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Foundlings of The FARC?

Conflicting narratives have been emerging regarding the treatment of women and children by the FARC. Both supporters and opponents of the Marxist guerilla movement have been prolific in their praise or condemnation of the movement’s treatment of women and children.

The FARC likes to portray its movement as a healthy crèche of the next wave of Marxist guerillas trained from birth to fight for the people’s revolution.  However, while women in the FARC are supposed to be “fighters as well as mothers,” some have alleged that young mothers have been forced into unwanted abortions in order to preserve their effectiveness as fighters. Male fighters are allowed to fall in love with their female comrades, as long as they continue to perform their duties responsibly.  Through photos, the FARC publicizes the prominent roles that women in children play in the movement.  The FARC aimed to give birth to a “new socialist culture” in the jungle, poised to take the decadent cities.

Nevertheless, women in the FARC have their children stolen away from them to be raised communally, a system that harkens back to Maoist communal childcare. Since Marulanda’s death, there have been increased reports of combatants abandoning their ranks, who complain that cases of rape, boredom and lack of direction in the jungle have led to low morale and defections. Many women get punished, raped and executed, and the romantic idea of female as revolutionary fighters is long gone. If these allegations are true, they raise questions about the long-term sustainability of the FARC, given that a third of the movement’s members are women.

Colombian newspaper El Cambio published an article claiming that the FARC’s new generation of leaders has resorted to kidnapping children as young as young as 8 or 9-years-old to boost the group’s cadre of soldiers.  The daily El Specatador even went so far last January as to call Colombia “The Congo of Latin America,” because of the prevalence of child soldiers employed by The FARC.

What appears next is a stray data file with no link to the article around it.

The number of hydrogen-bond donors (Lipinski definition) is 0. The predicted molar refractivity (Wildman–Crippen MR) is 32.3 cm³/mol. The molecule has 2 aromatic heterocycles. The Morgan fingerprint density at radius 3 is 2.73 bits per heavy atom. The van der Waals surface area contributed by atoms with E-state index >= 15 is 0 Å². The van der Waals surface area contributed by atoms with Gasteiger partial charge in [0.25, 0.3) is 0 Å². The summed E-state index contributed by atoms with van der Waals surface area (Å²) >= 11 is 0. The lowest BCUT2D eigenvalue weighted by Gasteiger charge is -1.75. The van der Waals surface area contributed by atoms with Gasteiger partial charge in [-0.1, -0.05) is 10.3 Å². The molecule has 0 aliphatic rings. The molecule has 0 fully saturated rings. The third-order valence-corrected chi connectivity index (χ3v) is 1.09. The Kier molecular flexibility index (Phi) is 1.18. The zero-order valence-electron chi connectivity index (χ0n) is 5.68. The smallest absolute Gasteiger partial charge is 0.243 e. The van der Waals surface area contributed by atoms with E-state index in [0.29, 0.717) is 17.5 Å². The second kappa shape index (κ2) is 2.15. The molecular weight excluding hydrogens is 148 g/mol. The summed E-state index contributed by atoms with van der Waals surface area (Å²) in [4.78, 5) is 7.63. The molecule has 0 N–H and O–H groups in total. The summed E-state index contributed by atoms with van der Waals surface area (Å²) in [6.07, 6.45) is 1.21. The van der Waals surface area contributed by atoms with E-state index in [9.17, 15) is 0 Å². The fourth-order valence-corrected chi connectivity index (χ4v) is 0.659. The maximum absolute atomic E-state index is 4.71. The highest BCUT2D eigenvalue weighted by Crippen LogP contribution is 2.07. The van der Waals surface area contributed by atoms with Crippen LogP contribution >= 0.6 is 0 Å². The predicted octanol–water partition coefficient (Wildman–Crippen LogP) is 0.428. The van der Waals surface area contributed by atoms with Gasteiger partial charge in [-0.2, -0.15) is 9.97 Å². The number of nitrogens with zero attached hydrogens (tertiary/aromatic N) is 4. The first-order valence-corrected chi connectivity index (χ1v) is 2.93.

If these developments continue, the FARC, already on the wane, will be increasingly marginalized in Colombian society.  The FARC is turning into an example of the insurgent groups that Jeffrey Gettleman described in his Foreign Policy article, groups that morph from national resistance groups into criminal syndicates, movements that prefer hiding in the bush, “where it is far easier to commit crimes.”

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Personal reflections on absentee voting in the Iraqi elections

As an Iraqi citizen, I voted here in the United States in both of Iraq’s democratic parliamentary elections.  Below, I have shared my reflections on both voting experiences.

In December 2005, I voted in an Iraqi election for the first time since Saddam Hussein was deposed by the Coalition in 2003.  My family and I had left Iraq well before the election, but the Iraqi authorities set up procedures for Iraqis living in certain countries, including the United States, to vote in the elections.  Rather than send in an absentee ballot through the mail, the procedures for Iraqis living abroad required them to physically go to a local polling place to cast their ballots.

Iraqis living in the Washington, DC area were very excited in the run-up to the 2005 election, because for the first time they would get a chance to have a say in who should run the country without fear of retaliation.  The polling location was in New Carrolton, Maryland, an inconvenient location for people who live in Washington, DC or northern Virginia.  As a result, many local Iraqis tried to organize groups of people to travel together to ensure that as many Iraqis as possible could get to the polls.